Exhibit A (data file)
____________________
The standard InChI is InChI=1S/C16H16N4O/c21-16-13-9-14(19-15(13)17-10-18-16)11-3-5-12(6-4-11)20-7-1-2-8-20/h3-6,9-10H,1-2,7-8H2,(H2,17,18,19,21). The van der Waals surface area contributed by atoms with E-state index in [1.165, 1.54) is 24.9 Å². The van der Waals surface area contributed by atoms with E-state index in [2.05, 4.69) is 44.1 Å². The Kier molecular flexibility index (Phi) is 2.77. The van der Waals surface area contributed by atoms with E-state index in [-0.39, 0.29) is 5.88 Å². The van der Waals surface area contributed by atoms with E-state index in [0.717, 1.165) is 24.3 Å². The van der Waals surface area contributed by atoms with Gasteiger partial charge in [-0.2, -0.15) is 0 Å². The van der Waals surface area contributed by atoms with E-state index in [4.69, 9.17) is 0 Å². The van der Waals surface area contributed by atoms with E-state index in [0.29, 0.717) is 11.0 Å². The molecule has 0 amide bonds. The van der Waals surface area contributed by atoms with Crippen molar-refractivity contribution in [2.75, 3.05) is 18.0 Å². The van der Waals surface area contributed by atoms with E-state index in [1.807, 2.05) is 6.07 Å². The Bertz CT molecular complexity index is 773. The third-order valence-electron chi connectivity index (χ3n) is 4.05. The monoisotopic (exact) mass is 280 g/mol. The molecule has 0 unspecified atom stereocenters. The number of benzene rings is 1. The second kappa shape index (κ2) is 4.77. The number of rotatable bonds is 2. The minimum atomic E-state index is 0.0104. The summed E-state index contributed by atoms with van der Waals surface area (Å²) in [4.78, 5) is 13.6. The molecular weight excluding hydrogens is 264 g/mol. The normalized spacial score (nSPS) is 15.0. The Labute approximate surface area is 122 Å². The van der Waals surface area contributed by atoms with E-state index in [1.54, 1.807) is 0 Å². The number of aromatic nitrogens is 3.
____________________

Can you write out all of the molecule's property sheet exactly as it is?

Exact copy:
The standard InChI is InChI=1S/C16H16N4O/c21-16-13-9-14(19-15(13)17-10-18-16)11-3-5-12(6-4-11)20-7-1-2-8-20/h3-6,9-10H,1-2,7-8H2,(H2,17,18,19,21). The van der Waals surface area contributed by atoms with E-state index in [1.165, 1.54) is 24.9 Å². The van der Waals surface area contributed by atoms with E-state index in [2.05, 4.69) is 44.1 Å². The Kier molecular flexibility index (Phi) is 2.77. The van der Waals surface area contributed by atoms with E-state index in [-0.39, 0.29) is 5.88 Å². The van der Waals surface area contributed by atoms with E-state index in [0.717, 1.165) is 24.3 Å². The van der Waals surface area contributed by atoms with Gasteiger partial charge in [-0.2, -0.15) is 0 Å². The van der Waals surface area contributed by atoms with E-state index in [4.69, 9.17) is 0 Å². The van der Waals surface area contributed by atoms with E-state index in [0.29, 0.717) is 11.0 Å². The molecule has 0 amide bonds. The van der Waals surface area contributed by atoms with Crippen molar-refractivity contribution in [2.75, 3.05) is 18.0 Å². The van der Waals surface area contributed by atoms with E-state index in [1.807, 2.05) is 6.07 Å². The Bertz CT molecular complexity index is 773. The third-order valence-electron chi connectivity index (χ3n) is 4.05. The monoisotopic (exact) mass is 280 g/mol. The molecule has 0 unspecified atom stereocenters. The number of benzene rings is 1. The second kappa shape index (κ2) is 4.77. The number of rotatable bonds is 2. The minimum atomic E-state index is 0.0104. The summed E-state index contributed by atoms with van der Waals surface area (Å²) in [4.78, 5) is 13.6. The molecular weight excluding hydrogens is 264 g/mol. The normalized spacial score (nSPS) is 15.0. The Labute approximate surface area is 122 Å². The van der Waals surface area contributed by atoms with E-state index in [1.54, 1.807) is 0 Å². The number of aromatic nitrogens is 3.